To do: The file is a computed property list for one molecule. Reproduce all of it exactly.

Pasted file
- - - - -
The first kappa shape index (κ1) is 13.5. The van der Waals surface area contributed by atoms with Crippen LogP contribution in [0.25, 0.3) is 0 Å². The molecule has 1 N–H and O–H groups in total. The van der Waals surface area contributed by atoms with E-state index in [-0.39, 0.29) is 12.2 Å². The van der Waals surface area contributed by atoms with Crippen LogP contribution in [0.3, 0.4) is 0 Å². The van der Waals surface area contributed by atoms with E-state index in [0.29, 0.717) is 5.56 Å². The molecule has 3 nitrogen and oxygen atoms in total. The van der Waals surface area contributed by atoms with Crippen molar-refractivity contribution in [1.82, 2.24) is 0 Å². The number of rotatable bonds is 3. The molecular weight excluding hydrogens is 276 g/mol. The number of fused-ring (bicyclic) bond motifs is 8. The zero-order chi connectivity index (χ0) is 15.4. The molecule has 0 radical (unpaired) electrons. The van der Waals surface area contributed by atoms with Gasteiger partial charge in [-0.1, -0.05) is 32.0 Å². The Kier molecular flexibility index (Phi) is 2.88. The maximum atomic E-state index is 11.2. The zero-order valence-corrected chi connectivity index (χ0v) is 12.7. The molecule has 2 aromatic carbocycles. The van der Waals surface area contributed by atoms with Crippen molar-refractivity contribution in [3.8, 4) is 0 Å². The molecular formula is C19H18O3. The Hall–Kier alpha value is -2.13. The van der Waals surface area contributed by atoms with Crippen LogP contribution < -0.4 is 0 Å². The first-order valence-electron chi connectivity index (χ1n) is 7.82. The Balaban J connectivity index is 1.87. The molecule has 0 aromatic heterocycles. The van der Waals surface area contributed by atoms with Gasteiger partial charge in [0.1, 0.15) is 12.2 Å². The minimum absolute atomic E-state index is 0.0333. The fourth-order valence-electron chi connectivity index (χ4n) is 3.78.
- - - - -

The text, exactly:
The first kappa shape index (κ1) is 13.5. The van der Waals surface area contributed by atoms with Crippen LogP contribution in [0.25, 0.3) is 0 Å². The molecule has 1 N–H and O–H groups in total. The van der Waals surface area contributed by atoms with E-state index in [-0.39, 0.29) is 12.2 Å². The van der Waals surface area contributed by atoms with Crippen LogP contribution in [0.3, 0.4) is 0 Å². The van der Waals surface area contributed by atoms with E-state index in [0.29, 0.717) is 5.56 Å². The molecule has 3 nitrogen and oxygen atoms in total. The van der Waals surface area contributed by atoms with Crippen molar-refractivity contribution in [1.82, 2.24) is 0 Å². The number of rotatable bonds is 3. The molecular weight excluding hydrogens is 276 g/mol. The number of fused-ring (bicyclic) bond motifs is 8. The zero-order chi connectivity index (χ0) is 15.4. The molecule has 0 radical (unpaired) electrons. The van der Waals surface area contributed by atoms with Gasteiger partial charge in [-0.1, -0.05) is 32.0 Å². The Kier molecular flexibility index (Phi) is 2.88. The maximum atomic E-state index is 11.2. The zero-order valence-corrected chi connectivity index (χ0v) is 12.7. The molecule has 2 aromatic carbocycles. The van der Waals surface area contributed by atoms with Crippen molar-refractivity contribution in [3.8, 4) is 0 Å². The molecular formula is C19H18O3. The Hall–Kier alpha value is -2.13. The van der Waals surface area contributed by atoms with Crippen LogP contribution < -0.4 is 0 Å². The first-order valence-electron chi connectivity index (χ1n) is 7.82. The Balaban J connectivity index is 1.87. The molecule has 0 aromatic heterocycles. The van der Waals surface area contributed by atoms with Gasteiger partial charge in [0.1, 0.15) is 12.2 Å². The minimum absolute atomic E-state index is 0.0333. The fourth-order valence-electron chi connectivity index (χ4n) is 3.78.